“The Campaign” is not unlike the Men’s 100m dash at the London London Games this past week. North Carolina Democratic Congressional candidate Cam Brady (played with brilliant idiocy by Will Ferrell, “Step Brothers”) is unflinchingly Usain Bolt — cocky, self-aggrandizing and, to the awe of the audience, continually a household name. His unlikely rival Marty Huggins (portrayed by the quasi-typecast weirdo Zach Galifianakis, “The Hangover”) resembles, conversely, the chubby guy in the navy blazer standing behind the sprinters before the gunshot — humble, oblivious to the sport and merely hopeful for a chance in the limelight.

The Campaign

At Quality 16 and Rave
Warner Bros.


A contemporary wizard of farce, director Jay Roach (“Austin Powers” trilogy, “Meet the Parents”) sprints a fine race of comic hyperbole in “The Campaign,” despite his decelerating pace in the last half-hour. He wittily parallels the heinous art of politics in all its fucked-up glory: infidelity, cronyism, corruption, avarice, truth distortion and, undoubtedly, nipple slips.

Look; Cam Brady is an asshole — the same asshole that has run uncontested for umpteen terms and has a hot wife. Things get interesting when a pair of greedy cronies (played by Dan Aykroyd, “The Blues Brothers,” and John Lithgow, “3rd Rock from the Sun”) conspire to bring “insourcing” of Chinese laborers to the North Carolina district. The bylaws to do so can only be dodged if a Republican candidate can oust Cam. Meet Marty — someone who wore Crocs to his mother’s funeral — the best worst option for the partners in crime.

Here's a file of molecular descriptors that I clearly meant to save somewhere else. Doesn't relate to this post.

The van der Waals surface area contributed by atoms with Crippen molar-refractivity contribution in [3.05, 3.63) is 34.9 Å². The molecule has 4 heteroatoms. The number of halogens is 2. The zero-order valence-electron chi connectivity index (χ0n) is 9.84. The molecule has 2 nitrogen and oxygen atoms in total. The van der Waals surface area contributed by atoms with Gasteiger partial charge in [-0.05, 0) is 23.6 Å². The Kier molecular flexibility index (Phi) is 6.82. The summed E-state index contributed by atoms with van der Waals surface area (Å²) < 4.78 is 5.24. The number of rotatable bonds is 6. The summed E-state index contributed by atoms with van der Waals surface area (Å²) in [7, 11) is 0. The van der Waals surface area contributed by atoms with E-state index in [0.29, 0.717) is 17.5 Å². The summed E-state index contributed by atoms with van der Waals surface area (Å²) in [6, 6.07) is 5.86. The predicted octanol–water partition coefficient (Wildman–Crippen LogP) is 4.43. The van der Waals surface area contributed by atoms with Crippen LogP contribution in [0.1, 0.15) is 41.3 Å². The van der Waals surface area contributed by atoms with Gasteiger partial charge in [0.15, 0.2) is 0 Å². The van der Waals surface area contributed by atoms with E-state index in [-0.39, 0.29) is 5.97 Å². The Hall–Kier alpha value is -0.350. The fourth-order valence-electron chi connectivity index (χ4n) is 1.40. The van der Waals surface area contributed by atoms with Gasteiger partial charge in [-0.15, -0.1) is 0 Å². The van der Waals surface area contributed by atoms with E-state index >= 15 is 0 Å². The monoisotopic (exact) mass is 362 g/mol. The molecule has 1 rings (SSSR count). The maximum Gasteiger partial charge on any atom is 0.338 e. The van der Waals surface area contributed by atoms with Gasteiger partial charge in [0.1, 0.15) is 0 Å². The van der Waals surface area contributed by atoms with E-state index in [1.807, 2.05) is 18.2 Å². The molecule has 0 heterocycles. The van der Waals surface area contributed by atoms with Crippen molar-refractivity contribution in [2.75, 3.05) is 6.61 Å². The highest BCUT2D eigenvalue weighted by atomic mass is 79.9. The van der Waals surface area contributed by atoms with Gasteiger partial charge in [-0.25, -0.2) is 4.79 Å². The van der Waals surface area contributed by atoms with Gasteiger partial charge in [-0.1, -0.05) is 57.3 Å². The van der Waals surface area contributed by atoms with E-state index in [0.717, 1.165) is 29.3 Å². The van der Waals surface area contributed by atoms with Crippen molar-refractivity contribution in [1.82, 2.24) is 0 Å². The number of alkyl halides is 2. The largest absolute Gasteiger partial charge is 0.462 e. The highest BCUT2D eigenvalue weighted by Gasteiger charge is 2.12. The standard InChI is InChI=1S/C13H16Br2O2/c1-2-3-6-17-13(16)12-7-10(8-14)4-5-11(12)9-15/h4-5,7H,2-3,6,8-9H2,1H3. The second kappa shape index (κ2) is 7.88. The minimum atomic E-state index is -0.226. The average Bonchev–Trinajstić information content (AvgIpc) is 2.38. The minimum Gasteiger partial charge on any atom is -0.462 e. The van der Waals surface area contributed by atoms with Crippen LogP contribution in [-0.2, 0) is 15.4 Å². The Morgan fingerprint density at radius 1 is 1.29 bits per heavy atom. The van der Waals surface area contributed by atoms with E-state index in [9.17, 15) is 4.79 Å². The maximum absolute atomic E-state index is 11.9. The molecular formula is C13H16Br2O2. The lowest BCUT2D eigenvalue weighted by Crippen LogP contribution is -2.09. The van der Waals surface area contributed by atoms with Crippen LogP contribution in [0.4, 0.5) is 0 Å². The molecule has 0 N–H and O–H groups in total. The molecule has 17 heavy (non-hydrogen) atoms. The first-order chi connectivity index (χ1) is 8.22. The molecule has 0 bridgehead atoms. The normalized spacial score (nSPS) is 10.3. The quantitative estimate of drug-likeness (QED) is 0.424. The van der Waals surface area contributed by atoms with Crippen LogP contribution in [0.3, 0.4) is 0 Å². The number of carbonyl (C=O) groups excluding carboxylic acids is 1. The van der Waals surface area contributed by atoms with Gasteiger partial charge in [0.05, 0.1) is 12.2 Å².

Since his father refers to him as, “Richard Simmons’ hobbit son” and his brother nicknames him, “Mouthful of pubes,” Marty’s only stimulus is his Jesus-loving, wouldn’t-hurt-a-fat-kid nuclear family. The kin’s character is exemplified during a dinner-table confessional scene in which the Marty’s wife voices her attraction to Drew Carey and an under-10 son admits to having a beer with an elderly man down the street, followed by Marty getting down to business with the obligatory squeezing of his spouse’s jugs.

The meat of the story marinates as the candidates one-up each other via unconscionable and downright hilarious television ads — one of which borders on a certain Tommy Lee/Pam Anderson tape. Another rests on a candidate “adopting” the son of his opponent. It is entirely outrageous, but where would a farce be without that “Billy Madison”-caliber of folly?

The only problem with “The Campaign” is its flagrant false start in avoiding banality and by spending too much time with the lens on the air-conditioned commentators. Show us the race for crying out loud! Fortunately, the false start is, by and large, negligible.

Through tools like a one-day-stand in a Porta-Potty and punching a rugrat in the jowls, “The Campaign” succeeds for what it is: slapstick to produce guffaws, not redefine the comedy genre (see: “Ghostbusters”).

During your post-showing discussion with your cynical buddy, one question begs itself, “Did you laugh?” A simple three-letter word should suffice. And in a brisk 85 minutes, Cam’s kindly son epitomizes our director’s LOL-fest, “Win at all costs.” Jay Roach is a fierce competitor, like Usain Bolt — farcically speaking, of course.

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